Jay Z Doesn't Want His Wealth Discussed at Copyright Trial

The musician's lawyer says an effort to tell the jury he's very rich is an "obvious ruse" to bias a jury.
AP Photo/Jason DeCrow

In October, Shawn “Jay Z” Carter is primed to go to a trial to defend himself from accusations of illicitly sampling an Egyptian composition for his 2000 mega-hit "Big Pimpin."

The long-running case is in the final pretrial stretches, which means Osama Ahmed Fahmy, the plaintiff and nephew of the Egyptian composer, and the many defendants (Jay Z, Timbaland, EMI, Universal Music, Paramount Pictures, MTV, etc.) are debating what evidence will be heard by a jury.

One of the motions made by Jay Z attorney Andrew Bart is to preclude evidence and arguments relating to the superstar's financial condition. It's argued that Jay Z's wealth — recently estimated at $550 million by Forbes — is irrelevant and attempt by Fahmy's lawyers to "bias the jury" and "artificially inflate the size of a potential damages award."

On Monday, Fahmy's attorneys argued that Jay Z's financial condition was indeed relevant as it would go to intent. The plaintiff used an analogy to spell out this theory.

"For example, compare two hypothetical infringers of a plaintiff’s copyright in a film," they wrote. "One is a peasant living in a remote area of Russia. The other is a billion-dollar film studio. A reasonable juror may find that, because of the peasant’s 'financial condition,' the limited steps he took to ensure he was not infringing were reasonable, whereas the same steps taken by the film studio were consistent with a finding of recklessness or willful blindness. The infringers’ respective 'financial conditions' would be highly relevant to whether they exercised due care in ensuring they were not infringing upon the plaintiff’s copyright."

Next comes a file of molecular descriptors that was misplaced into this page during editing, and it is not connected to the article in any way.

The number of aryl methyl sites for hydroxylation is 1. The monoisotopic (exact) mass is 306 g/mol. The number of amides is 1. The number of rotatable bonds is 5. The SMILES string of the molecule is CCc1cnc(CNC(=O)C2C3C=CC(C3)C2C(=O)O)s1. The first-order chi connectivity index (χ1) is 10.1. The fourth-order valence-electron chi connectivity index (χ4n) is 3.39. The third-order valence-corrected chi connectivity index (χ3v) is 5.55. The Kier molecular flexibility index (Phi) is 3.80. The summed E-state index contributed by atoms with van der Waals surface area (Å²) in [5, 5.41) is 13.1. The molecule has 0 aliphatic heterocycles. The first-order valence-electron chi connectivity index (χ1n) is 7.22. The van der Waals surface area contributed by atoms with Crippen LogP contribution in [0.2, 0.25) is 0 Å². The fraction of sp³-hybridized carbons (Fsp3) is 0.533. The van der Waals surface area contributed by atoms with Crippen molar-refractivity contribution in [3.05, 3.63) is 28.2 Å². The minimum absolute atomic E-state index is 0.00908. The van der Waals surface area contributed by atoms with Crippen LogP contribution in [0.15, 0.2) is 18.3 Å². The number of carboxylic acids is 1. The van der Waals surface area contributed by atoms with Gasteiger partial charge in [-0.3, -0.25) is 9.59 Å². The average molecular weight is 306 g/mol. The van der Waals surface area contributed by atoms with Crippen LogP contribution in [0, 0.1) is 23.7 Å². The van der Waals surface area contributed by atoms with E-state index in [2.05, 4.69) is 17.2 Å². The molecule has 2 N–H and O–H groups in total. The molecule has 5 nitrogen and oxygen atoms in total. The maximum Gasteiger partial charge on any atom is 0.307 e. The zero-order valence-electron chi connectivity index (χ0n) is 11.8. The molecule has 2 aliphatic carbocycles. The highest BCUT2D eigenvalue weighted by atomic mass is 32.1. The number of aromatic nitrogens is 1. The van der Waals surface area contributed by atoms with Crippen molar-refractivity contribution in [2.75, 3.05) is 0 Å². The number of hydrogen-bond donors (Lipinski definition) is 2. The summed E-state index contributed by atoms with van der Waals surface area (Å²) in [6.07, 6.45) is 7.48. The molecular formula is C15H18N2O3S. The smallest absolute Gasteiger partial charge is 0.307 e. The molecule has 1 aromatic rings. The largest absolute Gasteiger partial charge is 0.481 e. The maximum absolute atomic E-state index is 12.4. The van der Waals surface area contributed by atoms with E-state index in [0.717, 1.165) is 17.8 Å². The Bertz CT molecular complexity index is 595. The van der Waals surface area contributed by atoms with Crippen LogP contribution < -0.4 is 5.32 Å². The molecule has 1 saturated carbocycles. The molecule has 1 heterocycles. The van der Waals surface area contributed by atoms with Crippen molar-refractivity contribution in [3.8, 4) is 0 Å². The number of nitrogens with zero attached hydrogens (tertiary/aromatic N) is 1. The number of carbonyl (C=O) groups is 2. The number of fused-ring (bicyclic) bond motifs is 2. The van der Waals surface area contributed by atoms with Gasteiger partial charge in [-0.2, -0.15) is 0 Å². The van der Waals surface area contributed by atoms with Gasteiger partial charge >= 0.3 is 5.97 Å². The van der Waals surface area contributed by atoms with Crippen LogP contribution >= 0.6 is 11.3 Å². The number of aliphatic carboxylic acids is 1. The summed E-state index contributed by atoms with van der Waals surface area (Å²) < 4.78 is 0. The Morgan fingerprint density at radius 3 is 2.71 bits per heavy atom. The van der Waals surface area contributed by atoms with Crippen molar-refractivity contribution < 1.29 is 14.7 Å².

The plaintiff adds that a jury's finding of willfulness will be important because it would side-step the issue of whether Fahmy prejudiced the proceedings by waiting too long to sue. The judge is also told that willfulness would impact damage calculations if a jury decided to award plaintiffs a portion of "Big Pimpin" profits.

Bart responds this is an "obvious ruse."

"There is no conceivable reason that Defendants’ wealth or financial resources would make it more or less likely that they infringed Plaintiff’s supposed copyright in Khosara," says the defendants' papers. "Nor is it relevant to Plaintiff’s claim for lost profits; indeed, the Ninth Circuit has squarely held that courts may not determine the amount of lost profits by looking to a defendant’s 'overall gross revenue, without regard to the infringement.'”

U.S. District Judge Christina Snyder is set to hear arguments at a hearing scheduled for September 16 along with debates over evidence related to experts, attorney advice, merchandise and concert revenues, the applicability of Egyptian law, the licensing value of "Khosara" and more.

Fahmy is represented by Peter Ross, Keith Wesley and Jonathan Gottfried at Browne George Ross.

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